Based on two factors related to working with talents and government agencies, four scenarios for the development of the worker-employer relationship can be distinguished.
Understanding how the worker-employer relationship may develop begins with determining which factors will have the greatest impact on its development. The authors of this study used focus groups to get managers views on what these factors might be, discussing a variety of possibilities, from economic growth and the importance of technology to climate and social issues. But the two factors that, according to the research, will have the greatest impact on the future of the worker-employer relationship are talent management and the influence of government agencies. The most obvious impact of talent management is the different actions that organizations or workers can take, depending on how easy or difficult it is to get a job or hire a skilled worker. As for government regulation, it came out on top as the most influential external factor that determines the ability of an organization and its staff to develop. The type, consistency, pace and effectiveness of government action can affect the worker-employer relationship.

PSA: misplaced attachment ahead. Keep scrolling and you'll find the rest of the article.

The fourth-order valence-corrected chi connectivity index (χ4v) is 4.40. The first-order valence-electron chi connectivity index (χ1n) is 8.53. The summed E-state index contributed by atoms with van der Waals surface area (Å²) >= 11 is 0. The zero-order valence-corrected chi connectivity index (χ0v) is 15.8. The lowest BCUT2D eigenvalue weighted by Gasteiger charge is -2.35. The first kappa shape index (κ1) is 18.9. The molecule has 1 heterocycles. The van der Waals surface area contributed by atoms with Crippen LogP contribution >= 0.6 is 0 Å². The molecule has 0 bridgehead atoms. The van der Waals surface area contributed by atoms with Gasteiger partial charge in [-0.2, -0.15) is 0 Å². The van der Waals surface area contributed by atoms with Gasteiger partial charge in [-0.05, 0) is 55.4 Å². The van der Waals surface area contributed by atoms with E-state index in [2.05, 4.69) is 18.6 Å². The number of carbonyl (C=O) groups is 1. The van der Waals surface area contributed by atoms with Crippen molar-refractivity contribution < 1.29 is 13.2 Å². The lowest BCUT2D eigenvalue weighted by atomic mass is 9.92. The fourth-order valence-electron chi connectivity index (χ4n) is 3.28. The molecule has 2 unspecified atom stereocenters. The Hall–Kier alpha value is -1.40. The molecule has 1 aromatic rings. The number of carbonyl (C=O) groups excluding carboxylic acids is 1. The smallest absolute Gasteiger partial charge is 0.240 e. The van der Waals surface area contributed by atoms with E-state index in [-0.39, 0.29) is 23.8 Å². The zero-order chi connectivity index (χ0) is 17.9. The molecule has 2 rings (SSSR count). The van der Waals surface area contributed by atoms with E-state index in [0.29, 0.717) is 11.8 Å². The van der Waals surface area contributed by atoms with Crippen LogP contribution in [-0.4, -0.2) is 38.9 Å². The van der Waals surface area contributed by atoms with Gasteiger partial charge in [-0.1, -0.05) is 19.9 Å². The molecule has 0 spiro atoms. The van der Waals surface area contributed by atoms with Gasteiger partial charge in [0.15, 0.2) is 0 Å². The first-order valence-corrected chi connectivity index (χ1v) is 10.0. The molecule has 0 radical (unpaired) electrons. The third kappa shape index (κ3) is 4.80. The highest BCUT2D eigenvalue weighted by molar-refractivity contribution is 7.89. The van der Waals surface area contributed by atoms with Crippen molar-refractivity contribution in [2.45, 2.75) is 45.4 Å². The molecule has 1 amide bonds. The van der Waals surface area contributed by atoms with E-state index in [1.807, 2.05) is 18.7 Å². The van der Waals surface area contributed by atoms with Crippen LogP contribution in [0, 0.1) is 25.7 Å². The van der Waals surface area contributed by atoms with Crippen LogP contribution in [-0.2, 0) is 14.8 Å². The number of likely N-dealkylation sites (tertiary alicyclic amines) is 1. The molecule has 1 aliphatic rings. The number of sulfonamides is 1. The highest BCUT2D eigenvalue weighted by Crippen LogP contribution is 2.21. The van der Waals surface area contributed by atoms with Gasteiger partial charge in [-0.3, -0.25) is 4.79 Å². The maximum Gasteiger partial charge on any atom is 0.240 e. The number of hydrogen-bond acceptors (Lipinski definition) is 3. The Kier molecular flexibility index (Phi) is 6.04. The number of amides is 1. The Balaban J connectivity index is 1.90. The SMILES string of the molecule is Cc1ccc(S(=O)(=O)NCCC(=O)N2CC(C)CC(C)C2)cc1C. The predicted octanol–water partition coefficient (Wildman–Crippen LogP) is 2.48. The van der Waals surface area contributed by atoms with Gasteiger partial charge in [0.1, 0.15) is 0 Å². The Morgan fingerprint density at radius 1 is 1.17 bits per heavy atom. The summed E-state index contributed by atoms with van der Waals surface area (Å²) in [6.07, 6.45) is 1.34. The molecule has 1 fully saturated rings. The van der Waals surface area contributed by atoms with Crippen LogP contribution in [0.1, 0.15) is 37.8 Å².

In the review, the authors use these two factors to explore four potential scenarios that illustrate how the labor market and worker-employer relationship might evolve:
- Work as fashion: In this scenario, employers are in constant flux, chasing workers sentiment, competitor actions, and market dynamics. The worker-employer relationship is of a reactive nature: Employers feel compelled at the moment to respond to the expressed preferences of workers and the actions of competitors, without linking these actions with a sustainable work strategy.
- Talent war: In this scenario, workers compete for limited jobs due to a surplus of talent. The worker-employer relationship is impersonal: Employers view workers as easily replaceable, and the latter are more concerned with competition with each other for jobs than the quality of their relationship with the employer.